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Man troubled by bothersome noises holding hands over his ears to block them out.

One way your body delivers information to you is through pain response. It’s not a terribly fun method but it can be effective. When your ears start to feel the pain of a very loud megaphone next to you, you know damage is taking place and you can take steps to move further away or at least cover your ears.

But for around 8-10% of individuals, quiet sounds can be perceived as painfully loud, in spite of their measured decibel level. This affliction is referred to by experts as hyperacusis. It’s a medical term for overly sensitive ears. There’s no cure for hyperacusis, but there are treatments that can help you get a handle on your symptoms.

Heightened sound sensitivity

Hyperacusis is a hypersensitivity to sound. Usually sounds in a particular frequency cause episodes of hyperacusis for people who experience it. Quiet noises will frequently sound very loud. And noises that are loud seem a lot louder than they actually are.

No one’s quite certain what causes hyperacusis, although it is frequently linked to tinnitus or other hearing issues (and, in some instances, neurological concerns). There’s a significant degree of individual variability when it comes to the symptoms, severity, and treatment of hyperacusis.

What’s a normal hyperacusis response?

Here’s how hyperacusis, in most situations, will look and feel::

  • Balance issues and dizziness can also be experienced.
  • Your response and pain will be worse the louder the sound is.
  • You will notice a certain sound, a sound that everybody else perceives as quiet, and that sound will seem very loud to you.
  • After you hear the initial sound, you could experience pain and hear buzzing for days or even weeks.

Hyperacusis treatment treatment

When your hyperacusis makes you vulnerable to a wide range of frequencies, the world can seem like a minefield. Your hearing could be assaulted and you could be left with an awful headache and ringing ears anytime you go out.

That’s why it’s so crucial to get treatment. There are various treatments available depending on your specific situation and we can help you choose one that’s best for you. The most popular options include the following.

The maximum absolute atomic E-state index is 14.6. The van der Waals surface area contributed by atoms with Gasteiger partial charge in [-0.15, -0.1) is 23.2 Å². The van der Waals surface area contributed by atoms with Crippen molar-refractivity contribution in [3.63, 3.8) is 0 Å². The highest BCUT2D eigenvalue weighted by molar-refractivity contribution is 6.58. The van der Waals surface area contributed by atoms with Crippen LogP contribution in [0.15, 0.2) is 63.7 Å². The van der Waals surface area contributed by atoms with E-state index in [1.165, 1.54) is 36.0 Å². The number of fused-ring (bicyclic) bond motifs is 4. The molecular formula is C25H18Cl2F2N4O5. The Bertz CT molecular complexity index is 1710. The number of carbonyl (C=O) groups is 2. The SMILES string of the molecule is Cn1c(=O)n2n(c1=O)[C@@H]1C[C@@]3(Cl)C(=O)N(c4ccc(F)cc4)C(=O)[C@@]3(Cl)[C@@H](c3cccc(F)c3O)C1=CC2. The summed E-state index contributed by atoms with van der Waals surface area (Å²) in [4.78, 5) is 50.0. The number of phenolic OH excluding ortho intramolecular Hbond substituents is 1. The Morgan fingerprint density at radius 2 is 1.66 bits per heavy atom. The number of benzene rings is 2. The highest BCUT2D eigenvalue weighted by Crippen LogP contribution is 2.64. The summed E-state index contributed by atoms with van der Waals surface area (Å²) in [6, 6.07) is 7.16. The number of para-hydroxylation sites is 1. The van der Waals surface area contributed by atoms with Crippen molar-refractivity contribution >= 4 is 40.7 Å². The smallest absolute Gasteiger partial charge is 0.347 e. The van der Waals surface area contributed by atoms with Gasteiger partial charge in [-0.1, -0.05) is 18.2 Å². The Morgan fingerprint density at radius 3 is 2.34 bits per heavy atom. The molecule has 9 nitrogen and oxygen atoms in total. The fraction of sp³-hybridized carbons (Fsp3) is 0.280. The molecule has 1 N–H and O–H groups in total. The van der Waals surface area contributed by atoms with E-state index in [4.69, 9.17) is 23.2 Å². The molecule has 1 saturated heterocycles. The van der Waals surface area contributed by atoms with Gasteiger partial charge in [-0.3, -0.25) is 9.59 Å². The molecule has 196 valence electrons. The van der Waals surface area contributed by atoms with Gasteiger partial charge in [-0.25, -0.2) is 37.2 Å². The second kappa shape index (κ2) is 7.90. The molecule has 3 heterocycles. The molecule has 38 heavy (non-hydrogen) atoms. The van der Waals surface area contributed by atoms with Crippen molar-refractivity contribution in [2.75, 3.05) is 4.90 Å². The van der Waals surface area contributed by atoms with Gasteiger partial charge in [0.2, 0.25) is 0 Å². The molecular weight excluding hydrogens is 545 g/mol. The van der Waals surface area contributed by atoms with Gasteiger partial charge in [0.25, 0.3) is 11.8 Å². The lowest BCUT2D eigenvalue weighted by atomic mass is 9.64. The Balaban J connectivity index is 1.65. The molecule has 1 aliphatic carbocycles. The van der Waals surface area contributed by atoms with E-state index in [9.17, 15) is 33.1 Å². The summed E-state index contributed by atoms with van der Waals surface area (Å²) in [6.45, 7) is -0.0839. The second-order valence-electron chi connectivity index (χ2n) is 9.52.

Masking devices

One of the most commonly used treatments for hyperacusis is something called a masking device. While it may sound perfect for Halloween (sorry), actually though, a masking device is a piece of technology that cancels out specific wavelengths of sounds. So those offensive frequencies can be removed before they make it to your ears. You can’t have a hyperacusis attack if you can’t hear the triggering sound!


A less state-of-the-art approach to this general method is earplugs: you can’t have a hyperacusis event if you’re unable to hear… well, anything. There are certainly some disadvantages to this low tech strategy. Your general hearing issues, including hyperacusis, could get worse by using this approach, according to some evidence. If you’re thinking about using earplugs, contact us for a consultation.

Ear retraining

One of the most thorough methods of managing hyperacusis is called ear retraining therapy. You’ll use a combination of devices, physical therapy, and emotional therapy to try to change how you respond to particular kinds of sounds. Training yourself to ignore sounds is the basic idea. This strategy depends on your dedication but generally has a positive success rate.

Less common methods

Less prevalent methods, like ear tubes or medication, are also used to manage hyperacusis. Both of these strategies have met with only mixed success, so they aren’t as frequently used (it’ll depend on the individual and the specialist).

Treatment makes a huge difference

Because hyperacusis tends to vary from person to person, a specialized treatment plan can be developed depending on your symptoms as you encounter them. There’s no single best approach to treating hyperacusis, it really depends on finding the right treatment for you.

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The site information is for educational and informational purposes only and does not constitute medical advice. To receive personalized advice or treatment, schedule an appointment.